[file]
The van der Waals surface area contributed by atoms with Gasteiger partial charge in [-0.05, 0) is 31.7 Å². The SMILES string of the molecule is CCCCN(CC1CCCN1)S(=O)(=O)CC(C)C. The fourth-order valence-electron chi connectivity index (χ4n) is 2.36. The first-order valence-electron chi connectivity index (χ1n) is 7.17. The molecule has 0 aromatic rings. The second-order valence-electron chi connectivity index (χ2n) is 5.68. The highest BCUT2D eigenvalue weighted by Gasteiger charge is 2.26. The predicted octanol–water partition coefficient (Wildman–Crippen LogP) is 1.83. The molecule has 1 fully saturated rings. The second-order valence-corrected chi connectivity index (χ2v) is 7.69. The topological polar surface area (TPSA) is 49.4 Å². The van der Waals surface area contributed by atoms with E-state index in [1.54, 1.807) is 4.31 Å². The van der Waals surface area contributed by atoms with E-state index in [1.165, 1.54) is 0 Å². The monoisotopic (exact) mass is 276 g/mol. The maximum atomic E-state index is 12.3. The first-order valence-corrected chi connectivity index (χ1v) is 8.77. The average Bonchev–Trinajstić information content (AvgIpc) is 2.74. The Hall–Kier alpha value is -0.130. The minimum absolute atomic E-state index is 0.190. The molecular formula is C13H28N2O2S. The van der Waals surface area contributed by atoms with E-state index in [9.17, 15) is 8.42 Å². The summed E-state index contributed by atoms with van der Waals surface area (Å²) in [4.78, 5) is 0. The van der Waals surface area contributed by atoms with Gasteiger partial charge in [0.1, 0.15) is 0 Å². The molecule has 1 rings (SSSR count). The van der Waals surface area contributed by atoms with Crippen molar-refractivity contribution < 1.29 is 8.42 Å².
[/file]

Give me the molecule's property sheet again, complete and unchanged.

The van der Waals surface area contributed by atoms with Gasteiger partial charge in [-0.05, 0) is 31.7 Å². The SMILES string of the molecule is CCCCN(CC1CCCN1)S(=O)(=O)CC(C)C. The fourth-order valence-electron chi connectivity index (χ4n) is 2.36. The first-order valence-electron chi connectivity index (χ1n) is 7.17. The molecule has 0 aromatic rings. The second-order valence-electron chi connectivity index (χ2n) is 5.68. The highest BCUT2D eigenvalue weighted by Gasteiger charge is 2.26. The predicted octanol–water partition coefficient (Wildman–Crippen LogP) is 1.83. The molecule has 1 fully saturated rings. The second-order valence-corrected chi connectivity index (χ2v) is 7.69. The topological polar surface area (TPSA) is 49.4 Å². The van der Waals surface area contributed by atoms with E-state index in [1.54, 1.807) is 4.31 Å². The van der Waals surface area contributed by atoms with E-state index in [1.165, 1.54) is 0 Å². The monoisotopic (exact) mass is 276 g/mol. The maximum atomic E-state index is 12.3. The first-order valence-corrected chi connectivity index (χ1v) is 8.77. The average Bonchev–Trinajstić information content (AvgIpc) is 2.74. The Hall–Kier alpha value is -0.130. The minimum absolute atomic E-state index is 0.190. The molecular formula is C13H28N2O2S. The van der Waals surface area contributed by atoms with E-state index in [9.17, 15) is 8.42 Å². The summed E-state index contributed by atoms with van der Waals surface area (Å²) in [4.78, 5) is 0. The van der Waals surface area contributed by atoms with Gasteiger partial charge in [0.1, 0.15) is 0 Å². The molecule has 1 rings (SSSR count). The van der Waals surface area contributed by atoms with Crippen molar-refractivity contribution < 1.29 is 8.42 Å².